"Rebirth of Blasphemy" is one of my favorites here, opening with a gloomy pipe organ and the sound of terror to a slower, pummeling intensity. Seriously, listen to that curving riff around 1:40, and the vocals are utterly sick in the best way. The Morbid Angel-like breakdown rhythm during the solo is also excellent, if short. "Imperator (Strike Again)" has more of an uplifting, diabolical thrash pulse beating below its skin, evidence the band has not forgotten their roots, updating them to the vitriol of the era. "Stonedream" is a blast, somewhere between Pestilence's Consuming Impulse and the melodic edge of earlier At the Gates, with a little flange running through the bass and some frantic, killer schizoid riffing. The closing instrumental "Believe" seems somewhat out of place compared to the aggression of the rest of the album, but it's not the first time they've ended with one (remember the great "Temporary Being of Insignificancy" which ended Cool Mortification), but its intriguing arches of lead melody work well with the simple backing chords and establish a glorious finale.
Of all Krabathor's material, I feel that Lies would be the album that appeals the most to fans of death metal (American and European), since it moves along rapidly enough to sate the attention deficient but still has enough riffs and musicality for a fan of actual songwriting and not merely blind brutality. It's scorching and political, abandoning the traces of occult/mysticism that the band hinted at on the prior records, and I personally would award it a reliable silver medal after the gold of Cool Mortification.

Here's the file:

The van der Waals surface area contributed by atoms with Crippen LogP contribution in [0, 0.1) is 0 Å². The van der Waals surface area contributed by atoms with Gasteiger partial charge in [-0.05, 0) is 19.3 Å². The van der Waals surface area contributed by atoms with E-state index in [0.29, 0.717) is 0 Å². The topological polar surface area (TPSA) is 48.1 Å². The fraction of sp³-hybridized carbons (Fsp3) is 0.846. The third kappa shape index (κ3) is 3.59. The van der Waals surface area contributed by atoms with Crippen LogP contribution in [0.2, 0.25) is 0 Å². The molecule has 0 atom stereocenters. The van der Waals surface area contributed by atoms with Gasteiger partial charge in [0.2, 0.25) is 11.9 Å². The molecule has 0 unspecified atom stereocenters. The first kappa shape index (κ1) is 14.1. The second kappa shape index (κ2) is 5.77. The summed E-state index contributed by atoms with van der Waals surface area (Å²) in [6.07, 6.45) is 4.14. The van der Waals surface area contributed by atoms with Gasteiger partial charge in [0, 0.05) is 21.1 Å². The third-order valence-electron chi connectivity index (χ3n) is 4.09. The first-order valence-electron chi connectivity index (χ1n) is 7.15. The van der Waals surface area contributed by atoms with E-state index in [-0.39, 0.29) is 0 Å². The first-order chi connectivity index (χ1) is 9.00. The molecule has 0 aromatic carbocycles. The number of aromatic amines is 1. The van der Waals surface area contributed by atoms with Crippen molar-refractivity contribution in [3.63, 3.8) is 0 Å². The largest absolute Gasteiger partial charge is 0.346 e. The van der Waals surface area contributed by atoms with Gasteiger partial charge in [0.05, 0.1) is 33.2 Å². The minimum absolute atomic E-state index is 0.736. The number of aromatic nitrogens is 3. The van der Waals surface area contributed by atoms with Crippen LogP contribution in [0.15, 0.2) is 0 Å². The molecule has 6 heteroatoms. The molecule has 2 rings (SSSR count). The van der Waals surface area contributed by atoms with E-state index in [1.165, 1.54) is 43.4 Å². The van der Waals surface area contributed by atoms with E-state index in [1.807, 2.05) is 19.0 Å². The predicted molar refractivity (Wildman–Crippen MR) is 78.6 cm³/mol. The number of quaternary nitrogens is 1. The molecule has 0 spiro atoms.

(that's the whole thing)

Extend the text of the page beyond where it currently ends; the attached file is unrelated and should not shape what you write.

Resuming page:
Highlights: Tears, Hope and Hate, Rebirth of Blasphemy, Believe
I happened to pick up this cd off of Amazon's marketplace for $3.00. I had heard of Krabathor only through their association with Master, whom I dug alot. I bought this basically to round out an order, with no knowledge of what they sounded like, and I'll be damned if it wasn't the best cd of the lot. I was impressed because of how professionally done this album is, the band is uber-tight, and the production is clear and warm...really very natural sounding and not compressed. The production done on this recording is something I can't emphasize enough, it brings out the best aspect of this album: the guitar riffs and the tone. Riffs have some thrashiness in them, which is good, and a heap of melody in the solos, which is great. The wicked guitar tone only helps to reinforce the two former qualities.